post #5 of 22
Pm me with a flavor you want and I'll share the recipe and the method.

I think you may have several things working against you... bad recipes, oven out of calibration, needing a few pointers on method.

I agree there is nothing wrong with baking from a box, but if your goal is scratch, I and I'm sure plenty more people will help.

Watch out for threads discussing scratch recipes, chime in, tell us your problems, and we will help.

Always looking for a scratch convert. Susan
post #6 of 22
Check out the chocolate mudcake recipe on CC by Pam - i use it all the time now - its so easy to make & delicious - i make it at the start of the week for delivery on the weekend. Very dense cake - i am no good with carving but she says its easy to carve. Good luck! icon_smile.gif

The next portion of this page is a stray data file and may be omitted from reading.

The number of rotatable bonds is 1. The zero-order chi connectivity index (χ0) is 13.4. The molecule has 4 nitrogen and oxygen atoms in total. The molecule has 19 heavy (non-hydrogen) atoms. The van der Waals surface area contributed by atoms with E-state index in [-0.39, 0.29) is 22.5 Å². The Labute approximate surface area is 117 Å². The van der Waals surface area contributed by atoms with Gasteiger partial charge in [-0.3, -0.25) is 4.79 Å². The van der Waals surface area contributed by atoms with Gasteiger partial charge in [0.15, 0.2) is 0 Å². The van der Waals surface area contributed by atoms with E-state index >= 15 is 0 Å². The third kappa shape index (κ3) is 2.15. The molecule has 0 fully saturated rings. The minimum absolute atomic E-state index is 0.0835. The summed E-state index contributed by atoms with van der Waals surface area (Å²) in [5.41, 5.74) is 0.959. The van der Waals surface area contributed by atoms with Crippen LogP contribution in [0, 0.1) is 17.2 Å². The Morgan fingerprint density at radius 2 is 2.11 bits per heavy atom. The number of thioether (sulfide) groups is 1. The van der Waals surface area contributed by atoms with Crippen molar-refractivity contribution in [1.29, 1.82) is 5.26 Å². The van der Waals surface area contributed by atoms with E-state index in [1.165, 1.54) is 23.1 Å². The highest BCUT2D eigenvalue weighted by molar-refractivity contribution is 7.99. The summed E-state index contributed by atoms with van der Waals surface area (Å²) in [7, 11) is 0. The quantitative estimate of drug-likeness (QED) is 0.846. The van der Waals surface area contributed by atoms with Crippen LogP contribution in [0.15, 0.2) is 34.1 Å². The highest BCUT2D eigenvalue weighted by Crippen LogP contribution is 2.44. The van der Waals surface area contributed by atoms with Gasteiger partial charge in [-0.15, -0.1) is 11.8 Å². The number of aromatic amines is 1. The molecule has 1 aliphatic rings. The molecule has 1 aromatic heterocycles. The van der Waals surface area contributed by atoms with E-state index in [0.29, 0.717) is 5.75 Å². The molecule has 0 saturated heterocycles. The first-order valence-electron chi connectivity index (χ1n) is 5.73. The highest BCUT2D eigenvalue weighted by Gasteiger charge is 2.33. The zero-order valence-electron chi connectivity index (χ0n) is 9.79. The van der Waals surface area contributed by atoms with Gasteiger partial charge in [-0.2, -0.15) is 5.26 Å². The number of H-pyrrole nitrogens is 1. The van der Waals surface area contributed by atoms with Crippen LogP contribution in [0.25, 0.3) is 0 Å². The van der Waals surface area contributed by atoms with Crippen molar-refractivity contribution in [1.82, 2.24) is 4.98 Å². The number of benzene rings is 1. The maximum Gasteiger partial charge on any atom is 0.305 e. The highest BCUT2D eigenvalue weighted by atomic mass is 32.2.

post #7 of 22
I too don't think using a cake mix is cheating. Most people are used to box mixes and grocery store cakes anyway. Has anyone else told you your scratch cakes taste funny? Usually we are too critical of ourselves and we need an outside opinion. Maybe you are too used to box mixes and grocery store cakes as well and don't know what to expect from a scratch cake. Obivously not something that tastes funny, but again we go back to has anyone else said it or are you just being too hard on yourself? It's a vicious cycle lol.

There is nothing wrong with using box mixes to get started. I use them all the time lol! I doctor them though so they are more dense and have no problem with stacking them or covering them in fondant. I don't have any luck with scratch recipes myself. There's only one that I've tried so far that is simply amazing! It's the apple-nut spice cake on Wilton's website. I highly recommend it!

I looked at your cakes and they are pretty good. Your Ninjago cake was awesome!! So don't let not having scratch recipes down pat stop you from doing what you love. Just practice them as you go along. It takes a lot of tweaking to get a recipe just right. Good luck!
post #8 of 22